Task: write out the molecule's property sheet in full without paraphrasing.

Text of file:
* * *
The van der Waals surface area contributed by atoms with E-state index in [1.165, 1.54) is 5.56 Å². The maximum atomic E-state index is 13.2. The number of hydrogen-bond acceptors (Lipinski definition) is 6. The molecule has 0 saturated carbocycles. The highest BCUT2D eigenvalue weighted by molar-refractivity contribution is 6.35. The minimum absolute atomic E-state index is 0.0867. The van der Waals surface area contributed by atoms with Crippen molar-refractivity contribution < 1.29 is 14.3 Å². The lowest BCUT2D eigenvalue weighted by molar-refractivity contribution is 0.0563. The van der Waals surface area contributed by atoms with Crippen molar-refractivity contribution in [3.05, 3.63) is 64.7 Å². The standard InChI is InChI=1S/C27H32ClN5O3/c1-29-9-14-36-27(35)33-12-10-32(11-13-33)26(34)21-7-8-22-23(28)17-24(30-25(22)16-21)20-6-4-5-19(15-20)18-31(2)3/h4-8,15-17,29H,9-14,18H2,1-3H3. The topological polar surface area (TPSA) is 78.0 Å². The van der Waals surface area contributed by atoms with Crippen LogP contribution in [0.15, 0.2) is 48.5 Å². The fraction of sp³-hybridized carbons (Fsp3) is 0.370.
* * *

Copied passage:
The van der Waals surface area contributed by atoms with E-state index in [1.165, 1.54) is 5.56 Å². The maximum atomic E-state index is 13.2. The number of hydrogen-bond acceptors (Lipinski definition) is 6. The molecule has 0 saturated carbocycles. The highest BCUT2D eigenvalue weighted by molar-refractivity contribution is 6.35. The minimum absolute atomic E-state index is 0.0867. The van der Waals surface area contributed by atoms with Crippen molar-refractivity contribution < 1.29 is 14.3 Å². The lowest BCUT2D eigenvalue weighted by molar-refractivity contribution is 0.0563. The van der Waals surface area contributed by atoms with Crippen molar-refractivity contribution in [3.05, 3.63) is 64.7 Å². The standard InChI is InChI=1S/C27H32ClN5O3/c1-29-9-14-36-27(35)33-12-10-32(11-13-33)26(34)21-7-8-22-23(28)17-24(30-25(22)16-21)20-6-4-5-19(15-20)18-31(2)3/h4-8,15-17,29H,9-14,18H2,1-3H3. The topological polar surface area (TPSA) is 78.0 Å². The van der Waals surface area contributed by atoms with Crippen LogP contribution in [0.15, 0.2) is 48.5 Å². The fraction of sp³-hybridized carbons (Fsp3) is 0.370.